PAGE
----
FILM REVIEW

'Lion King' remake fails to overthrow the original king

The story is the same, only this time it is a bit grimmer

In Summary

• It seems as if creativity has died and to survive, we must tell the same stories, play by play, score by score

Poster
Poster
Image: Courtesy

Starring: Donald Glover, Seth Rogen, Chiwetel Ejiofor, Beyoncé Knowles-Carter, Alfre Woodard, Billy Eichner, John Kani, John Oliver, James Earl Jones

Worldwide release: July 19

 

It seems like for the last few months, all I have been talking about is how remakes are a bad idea. I can’t emphasise “bad” enough. If I’m talking about them, it’s because the market is full of nothing but remakes. As if creativity has died and to survive, we must tell the same stories, play by play, score by score. Here comes another…

The ‘Lion King’ is a story as old as time to each of us who grew up in the era of the original 1994 Disney animation. We read the books and watched the movie repeatedly, while belting out tunelessly to Hakuna Matata.

The movie was the pride of our childhood. In the wake of the technological era and advanced cinematic production tools, here comes Disney’s brilliant idea of turning the old film into a live-action remake.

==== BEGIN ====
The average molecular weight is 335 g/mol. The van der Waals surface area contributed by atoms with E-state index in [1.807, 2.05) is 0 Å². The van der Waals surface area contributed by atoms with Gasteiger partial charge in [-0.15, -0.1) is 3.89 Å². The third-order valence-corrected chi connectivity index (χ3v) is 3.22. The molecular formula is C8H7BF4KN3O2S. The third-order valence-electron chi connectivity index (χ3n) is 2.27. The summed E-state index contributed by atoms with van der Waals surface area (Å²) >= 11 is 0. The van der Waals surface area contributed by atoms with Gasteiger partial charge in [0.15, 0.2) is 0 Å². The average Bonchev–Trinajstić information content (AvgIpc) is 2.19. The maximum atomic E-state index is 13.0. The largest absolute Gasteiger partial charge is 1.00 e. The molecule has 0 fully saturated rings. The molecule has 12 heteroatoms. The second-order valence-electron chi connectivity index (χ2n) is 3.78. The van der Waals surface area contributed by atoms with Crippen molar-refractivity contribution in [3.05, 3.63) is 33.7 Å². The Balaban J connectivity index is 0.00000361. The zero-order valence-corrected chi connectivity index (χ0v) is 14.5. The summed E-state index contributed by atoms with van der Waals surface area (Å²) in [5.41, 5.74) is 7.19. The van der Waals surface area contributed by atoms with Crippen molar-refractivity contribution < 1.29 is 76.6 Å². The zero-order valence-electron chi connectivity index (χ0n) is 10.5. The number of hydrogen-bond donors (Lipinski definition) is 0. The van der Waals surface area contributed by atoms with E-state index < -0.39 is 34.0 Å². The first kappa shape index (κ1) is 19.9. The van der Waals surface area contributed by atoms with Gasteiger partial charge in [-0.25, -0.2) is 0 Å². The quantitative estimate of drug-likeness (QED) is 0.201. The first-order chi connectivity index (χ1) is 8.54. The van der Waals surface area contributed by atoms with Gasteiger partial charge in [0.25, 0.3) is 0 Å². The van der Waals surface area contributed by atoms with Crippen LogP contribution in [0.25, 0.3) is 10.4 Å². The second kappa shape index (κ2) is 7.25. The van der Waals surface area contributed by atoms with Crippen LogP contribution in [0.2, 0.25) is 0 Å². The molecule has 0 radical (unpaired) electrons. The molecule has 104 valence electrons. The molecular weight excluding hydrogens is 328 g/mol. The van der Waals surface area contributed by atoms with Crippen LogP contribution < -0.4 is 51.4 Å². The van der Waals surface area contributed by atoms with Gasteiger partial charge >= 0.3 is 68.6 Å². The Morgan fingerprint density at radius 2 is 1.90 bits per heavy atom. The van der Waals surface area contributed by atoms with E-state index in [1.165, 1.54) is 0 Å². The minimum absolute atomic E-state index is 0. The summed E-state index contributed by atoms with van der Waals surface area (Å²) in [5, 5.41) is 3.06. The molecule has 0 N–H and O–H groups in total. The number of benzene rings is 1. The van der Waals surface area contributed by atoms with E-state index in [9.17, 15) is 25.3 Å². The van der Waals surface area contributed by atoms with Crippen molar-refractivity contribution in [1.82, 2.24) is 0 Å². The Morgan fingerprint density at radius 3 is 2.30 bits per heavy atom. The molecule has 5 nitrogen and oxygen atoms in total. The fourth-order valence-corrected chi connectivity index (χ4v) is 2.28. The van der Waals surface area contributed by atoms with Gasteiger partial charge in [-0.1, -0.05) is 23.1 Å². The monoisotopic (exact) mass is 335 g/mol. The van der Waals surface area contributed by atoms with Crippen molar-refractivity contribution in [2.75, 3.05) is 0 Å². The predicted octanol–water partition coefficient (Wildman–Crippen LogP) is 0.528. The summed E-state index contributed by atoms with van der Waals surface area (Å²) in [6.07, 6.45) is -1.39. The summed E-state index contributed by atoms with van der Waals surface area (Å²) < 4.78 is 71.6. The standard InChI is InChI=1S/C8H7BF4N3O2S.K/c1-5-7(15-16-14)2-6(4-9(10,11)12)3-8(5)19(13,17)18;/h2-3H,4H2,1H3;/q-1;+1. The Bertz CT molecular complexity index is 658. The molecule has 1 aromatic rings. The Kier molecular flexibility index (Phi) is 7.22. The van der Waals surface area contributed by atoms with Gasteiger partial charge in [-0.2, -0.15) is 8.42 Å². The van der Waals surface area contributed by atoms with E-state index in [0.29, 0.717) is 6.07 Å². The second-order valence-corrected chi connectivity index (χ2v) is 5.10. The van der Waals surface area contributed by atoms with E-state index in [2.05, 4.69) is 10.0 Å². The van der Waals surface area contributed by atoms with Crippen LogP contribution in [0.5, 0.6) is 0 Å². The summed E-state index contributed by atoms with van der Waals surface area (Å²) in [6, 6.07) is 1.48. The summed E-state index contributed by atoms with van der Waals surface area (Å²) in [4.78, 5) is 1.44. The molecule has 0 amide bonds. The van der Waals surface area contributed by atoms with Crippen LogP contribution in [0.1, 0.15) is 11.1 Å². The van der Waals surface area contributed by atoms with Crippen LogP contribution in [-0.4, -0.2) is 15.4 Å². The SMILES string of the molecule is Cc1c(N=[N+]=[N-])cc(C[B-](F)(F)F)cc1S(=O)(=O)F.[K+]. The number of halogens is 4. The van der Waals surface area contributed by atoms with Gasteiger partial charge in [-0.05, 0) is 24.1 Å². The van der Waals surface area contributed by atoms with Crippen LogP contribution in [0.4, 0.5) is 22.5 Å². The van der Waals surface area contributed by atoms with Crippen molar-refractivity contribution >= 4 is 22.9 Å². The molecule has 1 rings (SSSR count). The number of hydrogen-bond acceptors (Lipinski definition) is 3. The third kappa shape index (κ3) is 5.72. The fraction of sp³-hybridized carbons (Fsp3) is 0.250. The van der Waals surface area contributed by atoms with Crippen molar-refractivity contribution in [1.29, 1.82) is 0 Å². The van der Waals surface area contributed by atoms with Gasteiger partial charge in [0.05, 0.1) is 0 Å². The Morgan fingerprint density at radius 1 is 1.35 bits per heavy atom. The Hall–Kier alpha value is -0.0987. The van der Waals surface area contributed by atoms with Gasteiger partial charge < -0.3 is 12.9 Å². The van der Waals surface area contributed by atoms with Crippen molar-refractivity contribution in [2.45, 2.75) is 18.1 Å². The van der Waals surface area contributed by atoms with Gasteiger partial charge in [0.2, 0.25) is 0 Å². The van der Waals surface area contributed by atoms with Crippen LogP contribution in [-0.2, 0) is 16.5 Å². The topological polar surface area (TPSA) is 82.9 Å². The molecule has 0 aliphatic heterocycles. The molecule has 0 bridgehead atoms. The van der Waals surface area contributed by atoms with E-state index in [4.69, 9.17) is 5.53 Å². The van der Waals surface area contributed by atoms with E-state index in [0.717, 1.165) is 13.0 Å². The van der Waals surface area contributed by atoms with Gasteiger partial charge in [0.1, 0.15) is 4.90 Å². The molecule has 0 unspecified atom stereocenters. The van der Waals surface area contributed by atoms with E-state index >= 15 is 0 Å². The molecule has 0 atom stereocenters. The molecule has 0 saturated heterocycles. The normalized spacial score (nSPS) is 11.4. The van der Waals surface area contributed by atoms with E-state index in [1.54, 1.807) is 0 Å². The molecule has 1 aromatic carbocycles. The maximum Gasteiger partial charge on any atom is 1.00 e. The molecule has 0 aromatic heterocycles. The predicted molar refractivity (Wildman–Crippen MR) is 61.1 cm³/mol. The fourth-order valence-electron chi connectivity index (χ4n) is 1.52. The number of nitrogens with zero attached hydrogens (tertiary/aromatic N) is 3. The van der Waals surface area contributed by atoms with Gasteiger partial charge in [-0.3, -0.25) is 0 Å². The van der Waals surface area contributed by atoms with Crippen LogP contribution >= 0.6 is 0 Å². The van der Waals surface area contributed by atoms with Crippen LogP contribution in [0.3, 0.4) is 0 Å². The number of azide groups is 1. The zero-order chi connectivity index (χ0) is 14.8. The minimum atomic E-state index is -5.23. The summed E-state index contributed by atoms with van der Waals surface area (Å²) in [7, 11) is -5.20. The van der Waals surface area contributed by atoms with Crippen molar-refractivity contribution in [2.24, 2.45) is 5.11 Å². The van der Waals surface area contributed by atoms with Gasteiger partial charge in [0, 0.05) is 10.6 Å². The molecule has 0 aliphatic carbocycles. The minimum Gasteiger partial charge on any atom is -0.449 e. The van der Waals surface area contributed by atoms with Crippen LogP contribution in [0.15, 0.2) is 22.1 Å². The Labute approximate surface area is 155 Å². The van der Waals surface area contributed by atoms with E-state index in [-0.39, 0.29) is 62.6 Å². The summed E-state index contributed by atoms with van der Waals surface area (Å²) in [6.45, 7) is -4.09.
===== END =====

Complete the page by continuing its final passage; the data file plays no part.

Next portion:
The story is exactly the same, Simba is born, Scar kills his brother Mufasa and becomes the new king of the Pride Lands. Simba flees and makes friends with a jolly warthog and a comical meerkat, until he is hunted down by Nala, who tells him he must go back to reclaim his throne.

The story is the same, only this time it is a little bit grimmer and told using high-end (and highly expensive) digital rendering equipment. Perhaps that was the aim: experience the old in a contemporary realistic cinematic experience.

The film is also packed with an all A-list cast, who are also musical performers. Beyoncé, Donald Glover (musical name Childish Gambino), Seth Rogen and Billy Eichner covered the remakes of the original songs, while Beyoncé also contributed new music for the soundtrack.

James Earl Jones reprised his role as Mufasa from the original 1994 film. James is known for his incredibly unique deep voice. His role as Mufasa would have been difficult to recast. Bringing back the legend was a good move from director Jon Favreau.

So, is this film good enough to change our attitudes towards remakes? Not really. It’s watchable but it barely tugs the heartstrings of our childhood memories. Perhaps the younger generation might find some joy in it, as we did with the 1994 version.

 

Star rating: 3 stars